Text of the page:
10. The facility staff helps direct pedestrian traffic on the outside.
  11. The public address system has adequate volume and clarity for outside and inside use.
  12. The exterior security commander, the inside manager, security chief and medical care unit can communicate directly with each other.
  13. Crowds outside are afforded the necessary accommodations while waiting (water fountains, portable toilets, waste baskets, musical broadcasts, etc.).
D. Techniques for Facility Security
  1. Security has appropriate crowd management training and is familiar with the facility and emergency procedures.
  2. Security personnel screen patrons for contraband.
  3. House ushers and their personnel have names or identifying numbers on their apparel.
  4. Security personnel enforce house rules.
  5. Security personnel treat patrons with respect.
  6. Security personnel cooperate with law enforcement officers and accept orders and directives in emergency situations.
  7. Facility security personnel are neatly dressed.
  8. Security personnel are provided with a training manual which explains and delegates roles of authority and responsibility.
E. Techniques for Tickets and Ticket Processing
  1. Under normal conditions, one ticket taker per 1, 000 patrons is used.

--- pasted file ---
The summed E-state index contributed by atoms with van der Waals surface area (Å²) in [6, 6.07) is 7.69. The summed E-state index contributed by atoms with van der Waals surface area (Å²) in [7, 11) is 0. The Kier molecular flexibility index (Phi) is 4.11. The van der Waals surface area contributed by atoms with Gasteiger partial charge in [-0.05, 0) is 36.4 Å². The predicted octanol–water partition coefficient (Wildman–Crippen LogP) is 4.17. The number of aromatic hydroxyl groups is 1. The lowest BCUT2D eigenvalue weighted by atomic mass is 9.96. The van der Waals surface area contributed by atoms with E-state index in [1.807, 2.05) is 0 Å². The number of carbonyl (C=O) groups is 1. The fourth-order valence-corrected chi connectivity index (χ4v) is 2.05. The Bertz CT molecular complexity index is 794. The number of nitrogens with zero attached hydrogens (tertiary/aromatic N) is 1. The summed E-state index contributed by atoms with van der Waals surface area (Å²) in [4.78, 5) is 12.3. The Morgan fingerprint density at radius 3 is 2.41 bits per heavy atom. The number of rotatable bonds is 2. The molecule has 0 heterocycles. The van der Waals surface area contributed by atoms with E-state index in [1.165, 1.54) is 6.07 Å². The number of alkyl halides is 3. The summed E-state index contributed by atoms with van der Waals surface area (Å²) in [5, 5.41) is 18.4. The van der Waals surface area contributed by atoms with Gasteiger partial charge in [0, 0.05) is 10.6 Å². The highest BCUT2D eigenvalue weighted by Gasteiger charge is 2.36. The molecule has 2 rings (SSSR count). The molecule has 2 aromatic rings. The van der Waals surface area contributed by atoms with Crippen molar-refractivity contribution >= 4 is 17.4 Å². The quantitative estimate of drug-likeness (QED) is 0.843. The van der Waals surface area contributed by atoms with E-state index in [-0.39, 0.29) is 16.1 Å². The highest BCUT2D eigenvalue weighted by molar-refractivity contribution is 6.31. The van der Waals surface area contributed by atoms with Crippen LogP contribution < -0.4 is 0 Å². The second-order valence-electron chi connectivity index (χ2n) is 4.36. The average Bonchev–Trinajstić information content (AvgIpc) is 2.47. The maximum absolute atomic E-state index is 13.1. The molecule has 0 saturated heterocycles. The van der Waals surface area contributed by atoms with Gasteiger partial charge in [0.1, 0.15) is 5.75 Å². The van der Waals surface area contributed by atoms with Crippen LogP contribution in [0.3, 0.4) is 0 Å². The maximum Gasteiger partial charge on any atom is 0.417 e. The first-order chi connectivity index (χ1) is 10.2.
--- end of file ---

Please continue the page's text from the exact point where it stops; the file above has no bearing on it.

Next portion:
2. If intensive contraband inspection is necessary after ticket taking, 1.5 ticket takers are used per 1, 000 patrons.
  3. Tickets indicate which entrance the patron is to use.
  4. For superstar events where demand for tickets is overwhelming, the date tickets go on sale is not announced until the tickets are available for sale, or tickets are sold by mail order.
  5. A warning specifying contraband is displayed on tickets and at ticket entrances.
  6. Tickets are legible; tickets for different events are readily distinguishable from one another.



  1. Local facilities should study the crowd management techniques and plans of other facilities to help them in formulating a comprehensive crowd management plan.

  2. The crowd management techniques in this section when applicable should be employed by facility management for the safety of their patrons.